However, a simple desire to escape from cubicle nation isn’t entirely a solid enough driving factor all on its own. As with all businesses bound for success, Dave saw a problem that needed fixing. “After working with remote teams for a while, I had some difficulty managing them and keeping track of their billable hours, so that’s what inspired Hubstaff,” he explains. “Each business I started was born from some sort of personal pain point.”

5. I wanted to be my own boss

“More than anything, I wanted to be my own boss,” says Ross Resnick of Roaming Hunger. “But there are a lot of ways to do that in a service industry without creating anything particularly new.”

Rather than reinvent the wheel, Ross set out to create a product that was truly novel. “I decided that I was going to create something that didn’t yet exist, and in the process of creating a new company and useful tools for people, helped pioneer an entire burgeoning industry.”

6. I’ve always had a passion for business

Plenty of kids dabble in childhood entrepreneurship (lemonade stand, anyone?) but Zac Johnson from How to Start a Blog knew from a young age that he would start his own business.

“Even as a young kid, I always knew I wanted to be in business,” he says. “From selling trading cards and candy in school to starting my online business while in high school, it’s all been pretty amazing.”

This knack for entrepreneurship has translated well into Zac’s adult life, and he is passionate about sharing his experience and advice with others looking to start their own businesses. “Having the opportunity to work for myself and be my own boss has been amazing,” says Zac. “One of the greatest thing about having my own business is that I’ve been able to teach others how to do the same.”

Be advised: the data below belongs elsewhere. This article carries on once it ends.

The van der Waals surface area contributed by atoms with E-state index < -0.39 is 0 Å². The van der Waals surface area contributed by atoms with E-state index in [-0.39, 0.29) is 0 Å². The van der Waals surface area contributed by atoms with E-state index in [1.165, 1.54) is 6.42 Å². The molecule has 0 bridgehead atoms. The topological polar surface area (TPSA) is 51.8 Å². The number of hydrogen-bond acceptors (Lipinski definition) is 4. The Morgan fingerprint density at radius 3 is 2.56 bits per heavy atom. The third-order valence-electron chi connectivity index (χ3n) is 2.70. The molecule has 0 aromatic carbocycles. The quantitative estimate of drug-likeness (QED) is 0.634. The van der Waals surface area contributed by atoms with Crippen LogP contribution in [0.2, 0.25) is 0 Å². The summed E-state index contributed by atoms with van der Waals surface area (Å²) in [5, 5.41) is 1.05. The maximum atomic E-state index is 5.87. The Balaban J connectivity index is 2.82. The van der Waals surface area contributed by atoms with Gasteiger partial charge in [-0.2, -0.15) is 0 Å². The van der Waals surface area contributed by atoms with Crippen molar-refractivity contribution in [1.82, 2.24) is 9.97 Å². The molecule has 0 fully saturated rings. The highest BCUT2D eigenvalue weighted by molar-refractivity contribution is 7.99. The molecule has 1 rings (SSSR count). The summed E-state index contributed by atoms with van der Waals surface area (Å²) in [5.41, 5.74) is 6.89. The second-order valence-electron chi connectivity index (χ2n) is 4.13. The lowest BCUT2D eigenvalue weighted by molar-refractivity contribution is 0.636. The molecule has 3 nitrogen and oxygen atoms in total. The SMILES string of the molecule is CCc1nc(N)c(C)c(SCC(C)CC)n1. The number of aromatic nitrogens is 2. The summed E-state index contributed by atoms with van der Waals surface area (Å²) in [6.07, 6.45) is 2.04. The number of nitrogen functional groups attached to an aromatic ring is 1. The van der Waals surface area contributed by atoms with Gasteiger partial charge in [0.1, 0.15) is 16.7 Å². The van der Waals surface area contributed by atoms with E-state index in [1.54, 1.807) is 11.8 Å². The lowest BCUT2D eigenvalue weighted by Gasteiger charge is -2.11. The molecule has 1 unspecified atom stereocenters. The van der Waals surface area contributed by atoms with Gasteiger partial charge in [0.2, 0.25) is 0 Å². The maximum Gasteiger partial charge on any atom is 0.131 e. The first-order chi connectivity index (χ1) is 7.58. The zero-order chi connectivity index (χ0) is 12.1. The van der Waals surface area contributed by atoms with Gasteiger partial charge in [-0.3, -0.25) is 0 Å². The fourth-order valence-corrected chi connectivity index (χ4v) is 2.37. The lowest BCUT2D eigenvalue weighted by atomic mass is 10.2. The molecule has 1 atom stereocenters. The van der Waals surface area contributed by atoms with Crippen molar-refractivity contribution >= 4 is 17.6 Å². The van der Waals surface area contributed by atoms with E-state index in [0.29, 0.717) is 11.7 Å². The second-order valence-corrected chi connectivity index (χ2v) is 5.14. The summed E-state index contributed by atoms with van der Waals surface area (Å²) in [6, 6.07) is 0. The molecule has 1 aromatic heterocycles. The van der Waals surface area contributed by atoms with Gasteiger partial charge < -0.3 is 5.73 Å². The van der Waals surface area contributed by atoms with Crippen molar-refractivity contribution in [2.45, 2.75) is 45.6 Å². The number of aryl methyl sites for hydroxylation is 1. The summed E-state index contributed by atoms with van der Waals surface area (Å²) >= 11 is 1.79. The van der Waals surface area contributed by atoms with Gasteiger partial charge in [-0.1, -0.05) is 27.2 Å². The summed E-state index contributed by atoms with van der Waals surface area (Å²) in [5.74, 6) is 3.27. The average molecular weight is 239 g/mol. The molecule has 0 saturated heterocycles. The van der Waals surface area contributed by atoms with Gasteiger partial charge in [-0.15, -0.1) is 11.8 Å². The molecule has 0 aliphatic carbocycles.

7. I wanted to improve the lives of others

If you have a desire to make the world a better place, this can be a huge motivator to start a business. Ginger Jones saw a way she could personally improve her community and the world, which led her to start Jones Therapy Services.

“There were a lot of factors that led to me creating my business, but the driving force was my passion for improving people’s lives,” says Ginger. “I felt that I had the tools necessary to make change happen, and to empower others to do so as well, and I didn’t see a reason why it shouldn’t be me.”

8. I saw room for improvement

Have you ever used a product or service and thought about the ways in which you could make it more functional, more visually appealing, or just better overall? Peter Boyd, inspired by the poorly designed websites he saw every day, created PaperStreet Web Design because he believed he could do better.

“Like most entrepreneurs, I saw something ugly that could be better,” he says. “I was a lawyer and was tired of seeing bad websites every day. I also happened to love web design and was creating websites for fun anyway.”

The combination of his interest in creating a better version of an existing service, coupled with his talent for web design, resulted in a successful business venture. “The two seemed like a natural fit,” says Peter. “I could help lawyers improve their reputation online, and start my own business.”

What is your reason for wanting to start your own business—or, if you’ve already opened up shop, why did you start? Share this article and join in the conversation!